FINANCE Minister Alexander Chikwanda yesterday unveiled the 2014 National Budget of K42.68 billion with economic growth targeted above seven per cent.
Presenting the Budget to Parliament under the theme 'Moving Forward to Consolidate Growth and Social Justice in Peace and Unity', Mr Chikwanda said the Budget, representing 30.7 per cent of the Gross Domestic Product (GDP), would be financed through domestic revenues of K29.54 billion.
Grant support from cooperating partners would be K2.63 billion while the balance of K10.51 billion would be financed through foreign and domestic borrowing.
The minister said the economic agenda that the Government had set for 2014 sought to translate macro-economic gains achieved so far into tangible benefits for the people.
"Mr Speaker, the PF Government has an unwavering commitment to fulfill its pledge to the nation that all Zambians benefit from the robust economic growth that this country has registered and is expected to continue experiencing over the medium term.
"Development will be brought closer to the people so that our vision of bringing transformational change to the lives of our people is no more rhetoric. This is even more important for us, in 2014 when Zambia will celebrate 50 years of independence," he said.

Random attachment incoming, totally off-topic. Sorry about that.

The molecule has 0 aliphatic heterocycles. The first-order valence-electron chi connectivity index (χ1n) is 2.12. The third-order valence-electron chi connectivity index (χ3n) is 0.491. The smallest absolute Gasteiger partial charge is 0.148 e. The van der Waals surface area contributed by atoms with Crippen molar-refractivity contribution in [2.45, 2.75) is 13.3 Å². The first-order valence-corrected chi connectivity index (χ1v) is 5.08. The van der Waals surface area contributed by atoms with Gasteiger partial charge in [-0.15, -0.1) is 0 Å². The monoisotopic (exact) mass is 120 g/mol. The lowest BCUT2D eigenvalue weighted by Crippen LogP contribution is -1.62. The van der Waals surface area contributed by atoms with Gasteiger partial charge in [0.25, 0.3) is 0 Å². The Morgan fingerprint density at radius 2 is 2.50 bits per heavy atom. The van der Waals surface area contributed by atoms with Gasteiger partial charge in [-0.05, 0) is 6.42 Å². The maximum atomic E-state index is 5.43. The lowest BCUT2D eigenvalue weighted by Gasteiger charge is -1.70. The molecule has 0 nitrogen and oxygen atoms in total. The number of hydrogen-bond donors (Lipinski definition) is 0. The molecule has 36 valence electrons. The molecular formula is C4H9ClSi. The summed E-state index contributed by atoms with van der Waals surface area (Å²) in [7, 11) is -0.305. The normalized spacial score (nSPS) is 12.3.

Mr Chikwanda said the 2014 Budget had been premised on key principles, starting with the imperative to reconfigure the country's expenditure profile towards growth-promoting sectors.
He said as Zambia prepared to commemorate its 50th Independence Anniversary, it was important to remember that its greatest strength was the peace and unity that had been its hallmark.
Mr Chikwanda said notwithstanding the challenging global economic environment, Zambia's GDP growth was projected to remain strong at six per cent.
"This is on account of favourable performance in the mining, construction, manufacturing, and transport and communication sectors.
"However, with the decline in agricultural output, this projected out-turn is lower than our budget forecast of above seven per cent," he said.
He said in 2013, monetary policy focused on achieving an end-year inflation of six per cent and that as at September this year, inflation remained above the target of seven per cent, following inflationary pressures, largely associated with the removal of fuel and maize subsidies.